'No longer possible': Australia's sobering new coronavirus reality

Australia has recorded its first person-to-person transmission of the coronavirus as authorities concede it's become impossible to keep out new cases and the best that can be done is to slow the onslaught.

Australia’s Chief Medical Officer Professor Brendan Murphy earlier issued a sobering warning for the community stating "it's no longer possible to absolutely prevent new cases coming in".

The sister of an infected man recently returned from Iran and a health worker, both in Sydney, were confirmed on Monday as the first locally-acquired infections.

"It's no longer possible to absolutely prevent new cases coming in," Australia's Chief Medical Officer Professor Brendan Murphy said. Source: AAP

The 53-year-old male health worker – thought to be a doctor – hadn't travelled for many months and it's unclear how he contracted the virus.

"Our key focus at the moment is to contact staff or patients that may have been close contacts of this gentleman," NSW chief health officer Dr Kerry Chant told reporters.

Efforts are now focused on quickly isolating newly-infected people, dissuading Australians from heading to virus hotspots, and in the case of Iran using a travel ban to slow down that route of infection.

Australia eyes up more travel bans

Australia is considering travel bans for South Korea and Italy where coronavirus outbreaks have taken hold, although they were not considered as high risk because they were contained and localised.

Prof Murphy said it was a different situation in Iran where alarm bells had been ringing after more than 50 deaths from about 1000 cases.

"We had a very high index suspicion that the caseload in Iran was much greater than being reported, because of the death rate," he said.

Prime Minister Scott Morrison asked for a reassessment of travel and border control arrangements. Source: AAP

Health Minister Greg Hunt said Canberra had imposed a travel ban on arrivals from Iran on the advice of chief medical officers.

Prime Minister Scott Morrison on Tuesday asked for a reassessment of travel and border control arrangements for higher risk groups in those countries.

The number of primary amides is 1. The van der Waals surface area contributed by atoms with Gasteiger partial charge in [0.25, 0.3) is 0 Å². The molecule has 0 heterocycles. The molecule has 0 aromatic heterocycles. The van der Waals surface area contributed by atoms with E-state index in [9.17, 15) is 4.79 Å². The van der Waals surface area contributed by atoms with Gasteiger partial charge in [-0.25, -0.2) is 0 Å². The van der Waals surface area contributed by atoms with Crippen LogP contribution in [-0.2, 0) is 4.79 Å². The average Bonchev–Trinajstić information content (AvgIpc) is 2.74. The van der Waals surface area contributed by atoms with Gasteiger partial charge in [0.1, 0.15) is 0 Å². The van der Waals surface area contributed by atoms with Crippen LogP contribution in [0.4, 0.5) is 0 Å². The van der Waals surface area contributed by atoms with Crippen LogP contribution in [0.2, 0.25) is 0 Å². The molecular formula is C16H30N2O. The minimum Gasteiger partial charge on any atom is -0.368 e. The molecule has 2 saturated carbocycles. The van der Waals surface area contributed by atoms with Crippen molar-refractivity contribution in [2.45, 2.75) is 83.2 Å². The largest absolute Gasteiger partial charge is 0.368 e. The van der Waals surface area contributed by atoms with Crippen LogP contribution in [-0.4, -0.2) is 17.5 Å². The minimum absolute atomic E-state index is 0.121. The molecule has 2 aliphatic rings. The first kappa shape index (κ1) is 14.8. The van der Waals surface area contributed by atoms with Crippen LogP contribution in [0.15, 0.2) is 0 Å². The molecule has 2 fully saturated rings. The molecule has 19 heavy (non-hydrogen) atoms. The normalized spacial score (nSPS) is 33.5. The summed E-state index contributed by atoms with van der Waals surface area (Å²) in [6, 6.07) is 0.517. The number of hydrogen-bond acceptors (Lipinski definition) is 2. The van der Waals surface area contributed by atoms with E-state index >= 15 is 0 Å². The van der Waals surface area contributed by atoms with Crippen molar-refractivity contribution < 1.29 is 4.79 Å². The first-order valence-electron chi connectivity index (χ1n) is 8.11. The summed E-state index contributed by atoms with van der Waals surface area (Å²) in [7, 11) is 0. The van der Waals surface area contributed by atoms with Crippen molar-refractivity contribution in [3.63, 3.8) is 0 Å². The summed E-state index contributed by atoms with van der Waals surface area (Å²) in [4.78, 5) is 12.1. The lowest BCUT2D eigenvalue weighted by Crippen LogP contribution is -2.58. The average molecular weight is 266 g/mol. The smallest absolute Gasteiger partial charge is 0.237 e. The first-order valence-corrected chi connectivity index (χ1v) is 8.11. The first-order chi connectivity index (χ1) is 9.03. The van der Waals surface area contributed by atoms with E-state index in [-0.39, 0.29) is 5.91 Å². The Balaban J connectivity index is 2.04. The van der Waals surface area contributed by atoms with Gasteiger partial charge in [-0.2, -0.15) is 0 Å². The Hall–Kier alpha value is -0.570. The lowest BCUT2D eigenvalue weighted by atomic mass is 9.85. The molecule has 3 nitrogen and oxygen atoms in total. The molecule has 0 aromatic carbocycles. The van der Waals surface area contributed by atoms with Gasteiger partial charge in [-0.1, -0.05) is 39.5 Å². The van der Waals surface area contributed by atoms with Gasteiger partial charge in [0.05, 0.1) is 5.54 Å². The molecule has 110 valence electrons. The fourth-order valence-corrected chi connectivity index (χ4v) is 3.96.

"I would note that those cases are quite different to some of the others because we are dealing with more advanced health systems in those places," he told reporters in Canberra on Tuesday.

"We will continue to look to the health advice, which has not been – up until this point – to make any changes to those arrangements."

The federal government has upgraded its travel advice for Italy.

Australians intending to travel there have been told to exercise a high degree of caution across the entire country and to reconsider the need to travel to 10 virus-affected towns in Italy's north.

The government has also said any health and aged-care workers returning from Italy and South Korea must not go to work for two weeks because they could infect vulnerable populations.

Globally there have been more than 88,000 infections and almost 3000 deaths spanning 67 countries and regions.

Australia has now had 33 confirmed cases, 15 have been cleared. Pictured are passengers lying up at Sydney's Overseas Passenger Terminal. Source: Getty Images

Coronavirus in Australia reaches 33

Australia has now had 33 confirmed cases – 15 Chinese tourists or residents who had visited China, 10 passengers on the Diamond Princess cruise ship in Japan, six people who recently returned from Iran and the two cases acquired in Sydney.

Fifteen of the cases have been cleared.

Australia recorded its first coronavirus death at the weekend when James Kwan, 78, died in a Perth hospital.

He and his wife were among evacuees from the Diamond Princess, with both falling ill after being taken to Darwin for two weeks in quarantine.

Tasmania reported its first case of coronavirus on Monday, a 40-year-old man recently returned from Iran.

Human health "response zones" could be declared, banning people from attending places of mass gatherings like schools and shopping centres. Pictured is a man in Sydney wearing a face mask. Source: AAP

The federal government is looking at strict new powers under biosecurity laws which could be used to detain coronavirus-positive people.

Attorney-General Christian Porter says the government could bar people and large groups from attending public places and authorities would be able to quarantine an entire building similar to the Japanese government's approach to the Diamond Princess.

Human health "response zones" can also be declared, banning people from attending places of mass gatherings like schools and shopping centres.

Mr Morrison said people should continue going about their business as usual.

"I am looking forward to getting to places of mass gathering, particularly if it involves my football team playing, or going to kids' concerts," he said.

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